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I'm reading articles about black body radiation and why classical mechanics fails to explain it. My question is:

Why do EM waves have to be standing wave in a cavity?

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  • $\begingroup$ Standing waves do not transfer energy, and the definition of a black body includes thermal equilibrium, i.e. no heat transfer. $\endgroup$ – auxsvr Jun 16 '14 at 7:36
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I'm reading articles about black body radiation and why classical mechanics fails to explain it.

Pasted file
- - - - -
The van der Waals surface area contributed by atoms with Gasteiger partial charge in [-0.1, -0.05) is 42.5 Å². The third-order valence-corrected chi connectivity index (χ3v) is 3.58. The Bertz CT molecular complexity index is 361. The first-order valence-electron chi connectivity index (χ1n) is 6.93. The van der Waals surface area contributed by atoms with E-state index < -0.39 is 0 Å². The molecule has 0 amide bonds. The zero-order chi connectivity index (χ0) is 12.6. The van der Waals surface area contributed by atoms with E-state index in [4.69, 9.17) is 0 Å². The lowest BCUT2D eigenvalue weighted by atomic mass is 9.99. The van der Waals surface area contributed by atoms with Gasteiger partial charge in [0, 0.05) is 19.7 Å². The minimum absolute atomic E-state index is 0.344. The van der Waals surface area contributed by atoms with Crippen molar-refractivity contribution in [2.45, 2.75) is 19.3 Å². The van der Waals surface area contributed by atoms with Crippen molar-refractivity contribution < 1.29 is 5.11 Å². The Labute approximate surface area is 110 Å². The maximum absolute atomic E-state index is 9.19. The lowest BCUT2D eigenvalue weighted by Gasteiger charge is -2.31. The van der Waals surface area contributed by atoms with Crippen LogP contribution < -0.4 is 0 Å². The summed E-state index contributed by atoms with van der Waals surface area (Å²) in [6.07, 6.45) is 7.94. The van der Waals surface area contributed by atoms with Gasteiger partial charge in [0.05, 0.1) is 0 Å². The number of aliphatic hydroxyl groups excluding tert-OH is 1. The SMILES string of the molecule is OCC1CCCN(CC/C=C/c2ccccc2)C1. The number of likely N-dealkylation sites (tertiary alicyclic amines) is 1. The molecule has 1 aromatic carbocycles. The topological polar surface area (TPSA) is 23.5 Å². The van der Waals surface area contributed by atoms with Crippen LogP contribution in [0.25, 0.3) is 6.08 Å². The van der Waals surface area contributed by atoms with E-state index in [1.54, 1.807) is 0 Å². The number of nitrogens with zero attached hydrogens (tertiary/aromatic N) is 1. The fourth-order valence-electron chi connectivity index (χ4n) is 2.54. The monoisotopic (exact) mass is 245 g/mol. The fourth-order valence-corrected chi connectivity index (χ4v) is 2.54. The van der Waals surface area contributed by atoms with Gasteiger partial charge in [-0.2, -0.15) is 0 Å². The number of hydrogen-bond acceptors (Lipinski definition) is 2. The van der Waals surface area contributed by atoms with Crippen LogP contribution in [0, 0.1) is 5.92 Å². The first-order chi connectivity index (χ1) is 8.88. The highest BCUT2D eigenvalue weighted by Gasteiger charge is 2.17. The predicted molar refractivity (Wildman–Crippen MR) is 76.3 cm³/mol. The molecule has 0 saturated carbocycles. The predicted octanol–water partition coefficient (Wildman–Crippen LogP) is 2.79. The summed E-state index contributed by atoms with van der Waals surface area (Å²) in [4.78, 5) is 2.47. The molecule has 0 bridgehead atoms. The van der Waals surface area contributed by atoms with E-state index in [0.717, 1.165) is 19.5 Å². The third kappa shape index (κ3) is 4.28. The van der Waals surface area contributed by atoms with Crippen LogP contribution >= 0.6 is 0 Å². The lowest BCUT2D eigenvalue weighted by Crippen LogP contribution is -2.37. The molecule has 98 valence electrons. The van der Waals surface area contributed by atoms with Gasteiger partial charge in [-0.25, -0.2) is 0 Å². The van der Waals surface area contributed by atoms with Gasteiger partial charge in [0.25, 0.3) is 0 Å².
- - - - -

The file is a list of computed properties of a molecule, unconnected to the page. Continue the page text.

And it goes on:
More correctly, people could not explain it with classical physics (pre 20-th century physics). Nobody seriously thought that classical mechanics was sufficient even then - radiation is described by electromagnetic theory, not mechanics.

Why do EM waves have to be standing wave in a cavity?

They do not have to be. Standing waves are only special kind of waves that can occur in perfectly reflecting cavity. This is because the component of electric field in the walls along these walls is zero for perfect conductor.

We talk about standing waves because 1) we consider perfectly reflecting cavity 2) because all possible states of the EM radiation (even those that are not standing waves) can be expressed as sum of such standing waves.

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